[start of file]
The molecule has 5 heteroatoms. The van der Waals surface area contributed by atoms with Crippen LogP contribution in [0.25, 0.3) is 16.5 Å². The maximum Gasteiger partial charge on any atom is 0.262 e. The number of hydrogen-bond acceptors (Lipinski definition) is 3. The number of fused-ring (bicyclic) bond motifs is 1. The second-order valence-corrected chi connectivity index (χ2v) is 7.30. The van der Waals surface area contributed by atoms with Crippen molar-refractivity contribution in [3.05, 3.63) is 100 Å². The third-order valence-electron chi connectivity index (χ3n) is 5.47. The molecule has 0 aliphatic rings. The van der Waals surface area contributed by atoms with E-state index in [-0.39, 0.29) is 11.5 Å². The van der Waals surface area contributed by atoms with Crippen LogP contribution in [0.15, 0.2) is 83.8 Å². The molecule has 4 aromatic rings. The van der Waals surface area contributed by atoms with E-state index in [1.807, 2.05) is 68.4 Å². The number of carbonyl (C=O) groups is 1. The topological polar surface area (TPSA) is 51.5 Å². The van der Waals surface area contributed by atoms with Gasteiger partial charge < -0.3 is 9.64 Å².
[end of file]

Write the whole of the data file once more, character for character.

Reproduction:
The molecule has 5 heteroatoms. The van der Waals surface area contributed by atoms with Crippen LogP contribution in [0.25, 0.3) is 16.5 Å². The maximum Gasteiger partial charge on any atom is 0.262 e. The number of hydrogen-bond acceptors (Lipinski definition) is 3. The number of fused-ring (bicyclic) bond motifs is 1. The second-order valence-corrected chi connectivity index (χ2v) is 7.30. The van der Waals surface area contributed by atoms with Crippen molar-refractivity contribution in [3.05, 3.63) is 100 Å². The third-order valence-electron chi connectivity index (χ3n) is 5.47. The molecule has 0 aliphatic rings. The van der Waals surface area contributed by atoms with E-state index in [-0.39, 0.29) is 11.5 Å². The van der Waals surface area contributed by atoms with Crippen LogP contribution in [0.15, 0.2) is 83.8 Å². The molecule has 4 aromatic rings. The van der Waals surface area contributed by atoms with E-state index in [1.807, 2.05) is 68.4 Å². The number of carbonyl (C=O) groups is 1. The topological polar surface area (TPSA) is 51.5 Å². The van der Waals surface area contributed by atoms with Gasteiger partial charge < -0.3 is 9.64 Å².